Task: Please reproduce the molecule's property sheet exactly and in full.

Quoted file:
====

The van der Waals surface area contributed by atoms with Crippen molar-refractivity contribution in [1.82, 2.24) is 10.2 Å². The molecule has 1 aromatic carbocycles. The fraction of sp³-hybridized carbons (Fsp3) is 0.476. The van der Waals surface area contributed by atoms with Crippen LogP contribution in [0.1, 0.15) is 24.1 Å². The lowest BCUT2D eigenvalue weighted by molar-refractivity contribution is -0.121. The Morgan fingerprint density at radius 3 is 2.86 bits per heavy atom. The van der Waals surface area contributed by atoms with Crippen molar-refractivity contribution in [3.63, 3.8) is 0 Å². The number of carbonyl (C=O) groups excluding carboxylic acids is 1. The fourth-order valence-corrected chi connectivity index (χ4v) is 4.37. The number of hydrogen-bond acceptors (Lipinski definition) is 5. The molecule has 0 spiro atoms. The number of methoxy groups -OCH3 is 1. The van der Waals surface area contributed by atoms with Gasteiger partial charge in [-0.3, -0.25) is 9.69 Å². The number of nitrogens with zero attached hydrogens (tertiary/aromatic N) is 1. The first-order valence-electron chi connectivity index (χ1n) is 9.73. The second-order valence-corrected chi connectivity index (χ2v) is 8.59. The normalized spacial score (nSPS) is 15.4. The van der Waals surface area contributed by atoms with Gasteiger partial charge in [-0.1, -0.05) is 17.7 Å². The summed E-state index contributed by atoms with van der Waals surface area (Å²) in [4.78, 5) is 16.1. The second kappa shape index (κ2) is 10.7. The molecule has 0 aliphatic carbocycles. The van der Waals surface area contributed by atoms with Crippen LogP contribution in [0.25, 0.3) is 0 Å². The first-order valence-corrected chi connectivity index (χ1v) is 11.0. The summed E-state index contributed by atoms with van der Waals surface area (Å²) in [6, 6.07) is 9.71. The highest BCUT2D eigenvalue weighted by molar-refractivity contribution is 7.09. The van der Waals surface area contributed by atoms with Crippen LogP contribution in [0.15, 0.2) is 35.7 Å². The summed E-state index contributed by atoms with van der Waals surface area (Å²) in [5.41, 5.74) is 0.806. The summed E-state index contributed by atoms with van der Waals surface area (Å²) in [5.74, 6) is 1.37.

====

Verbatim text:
The van der Waals surface area contributed by atoms with Crippen molar-refractivity contribution in [1.82, 2.24) is 10.2 Å². The molecule has 1 aromatic carbocycles. The fraction of sp³-hybridized carbons (Fsp3) is 0.476. The van der Waals surface area contributed by atoms with Crippen LogP contribution in [0.1, 0.15) is 24.1 Å². The lowest BCUT2D eigenvalue weighted by molar-refractivity contribution is -0.121. The Morgan fingerprint density at radius 3 is 2.86 bits per heavy atom. The van der Waals surface area contributed by atoms with Crippen molar-refractivity contribution in [3.63, 3.8) is 0 Å². The number of carbonyl (C=O) groups excluding carboxylic acids is 1. The fourth-order valence-corrected chi connectivity index (χ4v) is 4.37. The number of hydrogen-bond acceptors (Lipinski definition) is 5. The molecule has 0 spiro atoms. The number of methoxy groups -OCH3 is 1. The van der Waals surface area contributed by atoms with Gasteiger partial charge in [-0.3, -0.25) is 9.69 Å². The number of nitrogens with zero attached hydrogens (tertiary/aromatic N) is 1. The first-order valence-electron chi connectivity index (χ1n) is 9.73. The second-order valence-corrected chi connectivity index (χ2v) is 8.59. The normalized spacial score (nSPS) is 15.4. The van der Waals surface area contributed by atoms with Gasteiger partial charge in [-0.1, -0.05) is 17.7 Å². The summed E-state index contributed by atoms with van der Waals surface area (Å²) in [4.78, 5) is 16.1. The second kappa shape index (κ2) is 10.7. The molecule has 0 aliphatic carbocycles. The van der Waals surface area contributed by atoms with Crippen LogP contribution in [0.25, 0.3) is 0 Å². The first-order valence-corrected chi connectivity index (χ1v) is 11.0. The summed E-state index contributed by atoms with van der Waals surface area (Å²) in [6, 6.07) is 9.71. The highest BCUT2D eigenvalue weighted by molar-refractivity contribution is 7.09. The van der Waals surface area contributed by atoms with Crippen LogP contribution in [0.15, 0.2) is 35.7 Å². The summed E-state index contributed by atoms with van der Waals surface area (Å²) in [5.41, 5.74) is 0.806. The summed E-state index contributed by atoms with van der Waals surface area (Å²) in [5.74, 6) is 1.37.